A prospective and blinded investigation of magnetic resonance imaging of the knee: Abnormal findings in asymptomatic subjects
Clinical Orthopaedics and Related Research
To evaluate magnetic resonance imaging (MRI) of meniscal, ligamentous, and bony abnormalities in patients without clinical symptoms, scans were performed on 74 asymptomatic volunteers without histories or symptoms of knee injury. Before review by three radiologists in an independent and blinded fashion, the scans were mixed with 26 MRI scans from symptomatic patients. Sixteen percent of the asymptomatic volunteers had meniscal abnormalities consistent with a tear. The prevalence of MRI findings of a meniscal tear increased from 13% in individuals younger than 45 years of age to 36% in those older than 45. An additional 30% of the volunteers showed meniscal abnormalities consisting of a linear area of increased MR signal not communicating with a meniscal edge, which was not interpreted to represent a tear. The high incidence of abnormal MRI findings in asymptomatic subjects underscores the danger of relying on a diagnostic test without careful correlation with clinical signs and symptoms. These findings also emphasize the importance of access to relevant clinical data when interpreting MRI scans of the knee.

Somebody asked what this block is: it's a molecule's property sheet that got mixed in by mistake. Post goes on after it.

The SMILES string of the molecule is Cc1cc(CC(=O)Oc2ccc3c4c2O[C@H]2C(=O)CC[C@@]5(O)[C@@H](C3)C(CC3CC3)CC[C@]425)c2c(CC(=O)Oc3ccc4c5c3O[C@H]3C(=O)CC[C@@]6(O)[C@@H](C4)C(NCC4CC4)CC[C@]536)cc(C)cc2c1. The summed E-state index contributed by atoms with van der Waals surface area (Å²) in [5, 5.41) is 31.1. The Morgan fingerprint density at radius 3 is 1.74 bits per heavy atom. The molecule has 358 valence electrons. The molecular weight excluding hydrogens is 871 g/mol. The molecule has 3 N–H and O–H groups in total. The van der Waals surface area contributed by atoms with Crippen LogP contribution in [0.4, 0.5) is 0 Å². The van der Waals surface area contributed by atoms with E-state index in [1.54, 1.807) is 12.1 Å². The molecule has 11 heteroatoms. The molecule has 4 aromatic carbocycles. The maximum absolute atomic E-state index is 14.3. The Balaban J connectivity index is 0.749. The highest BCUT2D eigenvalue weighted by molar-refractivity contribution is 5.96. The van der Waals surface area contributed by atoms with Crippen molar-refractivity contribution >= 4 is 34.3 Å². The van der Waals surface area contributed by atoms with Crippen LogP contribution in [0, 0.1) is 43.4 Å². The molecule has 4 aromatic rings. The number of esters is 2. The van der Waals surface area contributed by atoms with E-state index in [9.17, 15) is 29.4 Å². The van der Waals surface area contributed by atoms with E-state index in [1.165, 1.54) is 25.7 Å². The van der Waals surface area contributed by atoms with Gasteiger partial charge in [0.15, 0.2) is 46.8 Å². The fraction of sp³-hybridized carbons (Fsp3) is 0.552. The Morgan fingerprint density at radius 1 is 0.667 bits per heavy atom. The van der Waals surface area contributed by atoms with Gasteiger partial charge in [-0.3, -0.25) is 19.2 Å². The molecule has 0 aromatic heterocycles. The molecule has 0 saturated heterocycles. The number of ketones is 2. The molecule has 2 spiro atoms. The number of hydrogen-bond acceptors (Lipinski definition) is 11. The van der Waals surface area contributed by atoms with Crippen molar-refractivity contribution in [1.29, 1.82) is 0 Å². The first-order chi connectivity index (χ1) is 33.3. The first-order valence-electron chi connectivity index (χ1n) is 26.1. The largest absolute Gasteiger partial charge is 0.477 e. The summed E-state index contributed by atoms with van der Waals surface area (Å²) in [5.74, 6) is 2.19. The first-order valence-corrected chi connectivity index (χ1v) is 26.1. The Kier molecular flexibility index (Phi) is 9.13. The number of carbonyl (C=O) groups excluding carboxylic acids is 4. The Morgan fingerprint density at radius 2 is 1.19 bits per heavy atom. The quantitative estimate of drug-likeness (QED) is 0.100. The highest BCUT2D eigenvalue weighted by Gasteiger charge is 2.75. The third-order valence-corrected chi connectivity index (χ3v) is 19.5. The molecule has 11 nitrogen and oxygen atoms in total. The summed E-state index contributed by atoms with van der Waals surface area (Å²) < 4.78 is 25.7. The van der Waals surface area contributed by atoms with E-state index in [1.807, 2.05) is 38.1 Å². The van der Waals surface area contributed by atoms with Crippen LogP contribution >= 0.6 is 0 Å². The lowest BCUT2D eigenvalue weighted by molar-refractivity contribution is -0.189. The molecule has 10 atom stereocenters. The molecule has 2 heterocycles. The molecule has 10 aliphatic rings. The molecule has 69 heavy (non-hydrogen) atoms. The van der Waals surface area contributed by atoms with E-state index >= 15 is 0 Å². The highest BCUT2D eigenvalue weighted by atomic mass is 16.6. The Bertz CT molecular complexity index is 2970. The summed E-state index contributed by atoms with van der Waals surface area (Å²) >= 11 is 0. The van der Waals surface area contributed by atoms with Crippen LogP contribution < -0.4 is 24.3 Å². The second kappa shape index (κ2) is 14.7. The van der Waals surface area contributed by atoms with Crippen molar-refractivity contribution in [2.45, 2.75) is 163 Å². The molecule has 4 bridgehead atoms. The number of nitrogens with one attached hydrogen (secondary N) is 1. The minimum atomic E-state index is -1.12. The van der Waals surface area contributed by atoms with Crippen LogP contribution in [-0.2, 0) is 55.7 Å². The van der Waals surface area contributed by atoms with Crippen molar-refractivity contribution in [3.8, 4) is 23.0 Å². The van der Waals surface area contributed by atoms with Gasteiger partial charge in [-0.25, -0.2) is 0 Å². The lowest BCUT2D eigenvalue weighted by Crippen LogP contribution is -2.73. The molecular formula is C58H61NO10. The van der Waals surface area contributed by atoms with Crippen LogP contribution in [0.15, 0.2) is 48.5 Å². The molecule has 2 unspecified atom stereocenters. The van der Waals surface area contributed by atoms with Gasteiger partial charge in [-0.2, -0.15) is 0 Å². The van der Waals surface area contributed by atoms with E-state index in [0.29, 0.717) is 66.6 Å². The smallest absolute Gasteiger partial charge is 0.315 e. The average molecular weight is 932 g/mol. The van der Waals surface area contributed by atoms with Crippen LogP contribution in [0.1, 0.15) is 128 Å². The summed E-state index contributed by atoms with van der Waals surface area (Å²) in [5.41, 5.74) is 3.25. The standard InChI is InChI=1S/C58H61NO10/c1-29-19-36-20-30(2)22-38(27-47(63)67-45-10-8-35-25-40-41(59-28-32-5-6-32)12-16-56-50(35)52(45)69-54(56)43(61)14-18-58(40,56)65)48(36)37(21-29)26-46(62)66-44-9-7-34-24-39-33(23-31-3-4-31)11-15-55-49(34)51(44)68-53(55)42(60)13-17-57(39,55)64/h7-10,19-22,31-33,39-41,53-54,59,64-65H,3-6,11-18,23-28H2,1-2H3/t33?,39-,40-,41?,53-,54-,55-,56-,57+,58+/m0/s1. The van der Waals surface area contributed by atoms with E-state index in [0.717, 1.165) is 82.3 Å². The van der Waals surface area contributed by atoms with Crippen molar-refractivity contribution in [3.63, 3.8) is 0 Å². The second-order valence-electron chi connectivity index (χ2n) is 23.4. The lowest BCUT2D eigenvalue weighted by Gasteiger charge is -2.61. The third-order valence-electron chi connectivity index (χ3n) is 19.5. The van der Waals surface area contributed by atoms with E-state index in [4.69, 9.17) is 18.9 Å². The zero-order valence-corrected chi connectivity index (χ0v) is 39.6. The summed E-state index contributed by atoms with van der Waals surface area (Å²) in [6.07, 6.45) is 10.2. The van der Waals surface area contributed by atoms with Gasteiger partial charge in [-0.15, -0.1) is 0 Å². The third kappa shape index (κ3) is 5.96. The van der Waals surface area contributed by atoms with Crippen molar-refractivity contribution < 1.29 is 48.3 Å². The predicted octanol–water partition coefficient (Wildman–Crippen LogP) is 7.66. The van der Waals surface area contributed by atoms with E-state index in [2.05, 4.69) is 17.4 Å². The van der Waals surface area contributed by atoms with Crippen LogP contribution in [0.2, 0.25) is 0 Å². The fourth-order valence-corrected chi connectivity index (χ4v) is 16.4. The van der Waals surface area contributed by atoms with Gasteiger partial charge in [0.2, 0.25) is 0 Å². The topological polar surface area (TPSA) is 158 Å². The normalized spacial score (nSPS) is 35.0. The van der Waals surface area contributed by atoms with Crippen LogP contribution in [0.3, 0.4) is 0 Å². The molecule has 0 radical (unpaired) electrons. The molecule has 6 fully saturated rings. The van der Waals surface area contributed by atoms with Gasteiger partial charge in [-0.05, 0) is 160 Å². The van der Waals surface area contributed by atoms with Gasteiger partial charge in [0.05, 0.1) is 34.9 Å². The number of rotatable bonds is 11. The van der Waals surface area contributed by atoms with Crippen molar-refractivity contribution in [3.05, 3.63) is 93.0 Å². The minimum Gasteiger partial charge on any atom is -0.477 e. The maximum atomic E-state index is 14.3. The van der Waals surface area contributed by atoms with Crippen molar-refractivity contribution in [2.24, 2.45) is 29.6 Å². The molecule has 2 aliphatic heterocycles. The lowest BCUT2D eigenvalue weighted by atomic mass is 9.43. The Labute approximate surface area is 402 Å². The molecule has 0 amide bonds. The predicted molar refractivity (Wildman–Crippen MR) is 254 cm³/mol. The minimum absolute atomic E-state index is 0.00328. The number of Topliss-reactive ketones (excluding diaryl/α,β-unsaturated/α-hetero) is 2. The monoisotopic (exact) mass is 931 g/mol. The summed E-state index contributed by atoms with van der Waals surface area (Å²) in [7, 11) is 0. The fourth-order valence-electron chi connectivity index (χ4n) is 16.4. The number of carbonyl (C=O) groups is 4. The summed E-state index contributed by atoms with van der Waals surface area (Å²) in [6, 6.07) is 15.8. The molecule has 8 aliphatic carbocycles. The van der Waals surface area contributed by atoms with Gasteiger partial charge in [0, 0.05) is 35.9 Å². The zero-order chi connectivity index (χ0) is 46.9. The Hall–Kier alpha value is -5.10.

Boden, S., Davis, D., Dina, T., Stoller, D., Brown, S., Vailas, J., & Labropoulos, P. (1992). A prospective and blinded investigation of magnetic resonance imaging of the knee: Abnormal findings in asymptomatic subjects. Clinical Orthopaedics and Related Research, (282). Retrieved from https://hsrc.himmelfarb.gwu.edu/smhs_orthosurg_facpubs/347